US 5532584 A
A magnetic assembly for detection and authentication of magnetic documents. The magnetic assembly includes a permanent magnet (PM), first and second magnetically soft high permeability pole pieces shaped to form a tapered, variable gap size magnetic circuit with the permanent magnet. The PM is located at a first gap between the first and second pole pieces. A magnetoresistive (MR) sensing element is located at or near the center of a second gap between said first and second pole pieces. The second gap and MR sensing element are proximate a magnetic document to be sensed. An electrical conductor is adjacent to the MR sensing element, but is electrically insulated therefrom.
1. A magnetic assembly comprising:
a magnetoresistive MR sensing element for sensing a magnetic field emanating from a magnetic object and for producing a sensing signal representative of said sensed magnetic field;
a permanent magnet producing a magnetic field to magnetize the object and to maintain said MR sensing element in a proper magnetic bias state for achieving optimum sensitivity for detecting said magnetic field;
an electrically conductive layer adjacent to and electrically insulated from said MR sensing element;
a signal processing circuit for processing said sensing signal produced by said MR sensing element; and
a calibration circuit for periodically passing a predetermined calibration current through said electrically conductive layer to produce in said MR sensing element a calibration signal which is used to control a parameter of said signal processing circuit; wherein said calibration circuit passes a plurality of calibration current signals through said electrically conductive layer during a fixed calibration period; wherein said MR sensing element produces a plurality of calibration signals corresponding to said calibration signals; and including a control circuit for averaging said calibration signals, for comparing said average signal to a reference and for determining a correction factor.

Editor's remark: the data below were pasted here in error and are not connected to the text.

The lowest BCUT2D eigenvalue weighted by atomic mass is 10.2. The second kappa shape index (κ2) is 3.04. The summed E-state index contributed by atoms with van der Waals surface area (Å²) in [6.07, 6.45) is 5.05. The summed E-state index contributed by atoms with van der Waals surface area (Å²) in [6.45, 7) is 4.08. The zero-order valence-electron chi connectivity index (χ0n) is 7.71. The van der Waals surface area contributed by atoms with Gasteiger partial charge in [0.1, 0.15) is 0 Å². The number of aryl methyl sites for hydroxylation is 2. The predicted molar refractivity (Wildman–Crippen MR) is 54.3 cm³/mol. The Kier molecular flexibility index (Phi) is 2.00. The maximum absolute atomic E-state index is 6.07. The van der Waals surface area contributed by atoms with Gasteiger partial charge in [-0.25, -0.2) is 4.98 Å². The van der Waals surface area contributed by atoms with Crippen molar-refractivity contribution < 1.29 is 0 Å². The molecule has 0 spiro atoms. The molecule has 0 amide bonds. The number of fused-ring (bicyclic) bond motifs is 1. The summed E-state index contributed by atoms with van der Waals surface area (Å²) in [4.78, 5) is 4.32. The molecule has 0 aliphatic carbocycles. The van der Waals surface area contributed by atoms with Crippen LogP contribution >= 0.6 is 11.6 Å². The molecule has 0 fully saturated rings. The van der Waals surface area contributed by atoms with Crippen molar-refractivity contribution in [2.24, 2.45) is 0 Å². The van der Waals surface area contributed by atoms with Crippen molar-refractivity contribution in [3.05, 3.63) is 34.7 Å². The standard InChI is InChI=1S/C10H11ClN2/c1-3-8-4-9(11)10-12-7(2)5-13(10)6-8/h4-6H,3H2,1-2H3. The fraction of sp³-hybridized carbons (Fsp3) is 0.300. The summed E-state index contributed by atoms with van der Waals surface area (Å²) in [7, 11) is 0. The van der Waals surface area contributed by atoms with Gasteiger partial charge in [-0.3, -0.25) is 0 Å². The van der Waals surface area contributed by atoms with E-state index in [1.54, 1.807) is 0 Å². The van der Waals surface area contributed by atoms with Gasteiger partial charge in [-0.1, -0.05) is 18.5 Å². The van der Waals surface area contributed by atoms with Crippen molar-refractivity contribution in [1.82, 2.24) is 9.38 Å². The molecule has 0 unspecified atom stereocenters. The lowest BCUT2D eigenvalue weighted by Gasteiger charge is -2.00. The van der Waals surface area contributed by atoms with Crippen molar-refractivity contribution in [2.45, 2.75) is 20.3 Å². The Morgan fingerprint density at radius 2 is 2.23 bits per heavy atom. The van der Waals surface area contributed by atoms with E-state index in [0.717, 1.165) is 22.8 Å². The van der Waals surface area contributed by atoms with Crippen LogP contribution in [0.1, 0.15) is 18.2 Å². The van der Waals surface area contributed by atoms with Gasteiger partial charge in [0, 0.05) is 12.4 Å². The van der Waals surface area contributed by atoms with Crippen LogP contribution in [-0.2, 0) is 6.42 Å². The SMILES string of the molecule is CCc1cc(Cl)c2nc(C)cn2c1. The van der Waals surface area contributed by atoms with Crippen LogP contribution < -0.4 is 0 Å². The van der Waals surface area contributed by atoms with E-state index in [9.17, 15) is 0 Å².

2. The magnetic assembly of claim 1 wherein said signal processing circuit includes an amplifier having variable gain and wherein said calibration signal is used to vary said amplifier gain.
3. The magnetic assembly of claim 1 including a central processing unit for comparing said signal to a reference value and for producing a correction factor which is applied to correct measurement signals produced by said MR sensing element.
4. A magnetic assembly for both magnetizing and detecting magnetic documents comprising:
a permanent magnet;
first and second magnetically soft, high permeability pole pieces shaped to form a tapered variable gap-size magnetic circuit with said permanent magnet, wherein said permanent magnet is located at a first gap between said first and second pole pieces;
a magnetoresistive (MR) sensing element which is located at or near the center of a second gap between said first and second pole pieces, wherein said second gap and said MR sensing element are proximate to a magnetic document to be sensed by said MR sensing element; and wherein said magnetic field at said MR sensing element maintains said MR element in a proper magnetic bias state for achieving adequate sensitivity for detecting magnetic fields emanating from a magnetic document to be sensed, said magnetic field also magnetizes said object to be detected;
an electrical conductor which is adjacent to but electrically insulated from said MR element;
a signal processing circuit for processing said sensing signal produced by said MR sensing element; and
a calibration circuit for periodically passing a predetermined calibration current through said electrically conductive layer to produce a calibration magnetic field which is sensed by said MR sensing element to produce a calibration signal which is used to control a parameter of said signal processing circuit; wherein said first and second pole pieces have inner and outer corners and wherein at least one outer corner of said first and second pole pieces over which a sensed magnetic document passes last in time, is tapered so as to significantly reduce, at that location, the strength of the component of magnetic field that is substantially opposite in direction to that produced at or near the center of said second gap between said first and second pole pieces.